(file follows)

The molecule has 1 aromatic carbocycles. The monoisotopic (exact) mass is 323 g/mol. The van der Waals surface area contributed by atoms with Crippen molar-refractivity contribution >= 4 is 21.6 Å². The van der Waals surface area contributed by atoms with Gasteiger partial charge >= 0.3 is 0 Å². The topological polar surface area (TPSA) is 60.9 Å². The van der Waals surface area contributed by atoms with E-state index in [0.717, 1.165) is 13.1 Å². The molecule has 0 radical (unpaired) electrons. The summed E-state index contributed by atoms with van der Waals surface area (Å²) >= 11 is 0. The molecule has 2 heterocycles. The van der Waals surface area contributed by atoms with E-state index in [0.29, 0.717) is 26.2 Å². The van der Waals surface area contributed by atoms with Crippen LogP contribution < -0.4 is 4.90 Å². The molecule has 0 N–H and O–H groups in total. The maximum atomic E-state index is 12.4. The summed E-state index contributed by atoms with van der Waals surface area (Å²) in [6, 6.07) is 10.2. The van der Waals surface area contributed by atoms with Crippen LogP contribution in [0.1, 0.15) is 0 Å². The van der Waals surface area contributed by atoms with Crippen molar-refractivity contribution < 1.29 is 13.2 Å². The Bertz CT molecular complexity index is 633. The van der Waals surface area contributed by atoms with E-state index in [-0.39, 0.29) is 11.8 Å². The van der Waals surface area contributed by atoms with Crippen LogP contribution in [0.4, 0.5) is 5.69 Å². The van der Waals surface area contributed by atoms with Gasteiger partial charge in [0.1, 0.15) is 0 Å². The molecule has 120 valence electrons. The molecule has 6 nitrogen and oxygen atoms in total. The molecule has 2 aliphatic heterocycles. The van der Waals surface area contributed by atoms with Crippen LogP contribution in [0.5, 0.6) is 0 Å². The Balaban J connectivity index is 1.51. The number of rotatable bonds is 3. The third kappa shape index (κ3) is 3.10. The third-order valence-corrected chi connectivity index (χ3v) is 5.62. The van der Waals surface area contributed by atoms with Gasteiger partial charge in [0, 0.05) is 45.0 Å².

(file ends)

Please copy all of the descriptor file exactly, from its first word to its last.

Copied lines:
The molecule has 1 aromatic carbocycles. The monoisotopic (exact) mass is 323 g/mol. The van der Waals surface area contributed by atoms with Crippen molar-refractivity contribution >= 4 is 21.6 Å². The van der Waals surface area contributed by atoms with Gasteiger partial charge >= 0.3 is 0 Å². The topological polar surface area (TPSA) is 60.9 Å². The van der Waals surface area contributed by atoms with E-state index in [0.717, 1.165) is 13.1 Å². The molecule has 0 radical (unpaired) electrons. The summed E-state index contributed by atoms with van der Waals surface area (Å²) >= 11 is 0. The molecule has 2 heterocycles. The van der Waals surface area contributed by atoms with E-state index in [0.29, 0.717) is 26.2 Å². The van der Waals surface area contributed by atoms with Crippen LogP contribution < -0.4 is 4.90 Å². The molecule has 0 N–H and O–H groups in total. The maximum atomic E-state index is 12.4. The summed E-state index contributed by atoms with van der Waals surface area (Å²) in [6, 6.07) is 10.2. The van der Waals surface area contributed by atoms with Crippen LogP contribution in [0.1, 0.15) is 0 Å². The van der Waals surface area contributed by atoms with Crippen molar-refractivity contribution < 1.29 is 13.2 Å². The Bertz CT molecular complexity index is 633. The van der Waals surface area contributed by atoms with E-state index in [-0.39, 0.29) is 11.8 Å². The van der Waals surface area contributed by atoms with Crippen LogP contribution in [0.4, 0.5) is 5.69 Å². The van der Waals surface area contributed by atoms with Gasteiger partial charge in [0.1, 0.15) is 0 Å². The molecule has 120 valence electrons. The molecule has 6 nitrogen and oxygen atoms in total. The molecule has 2 aliphatic heterocycles. The van der Waals surface area contributed by atoms with Crippen LogP contribution in [0.5, 0.6) is 0 Å². The Balaban J connectivity index is 1.51. The number of rotatable bonds is 3. The third kappa shape index (κ3) is 3.10. The third-order valence-corrected chi connectivity index (χ3v) is 5.62. The van der Waals surface area contributed by atoms with Gasteiger partial charge in [0, 0.05) is 45.0 Å².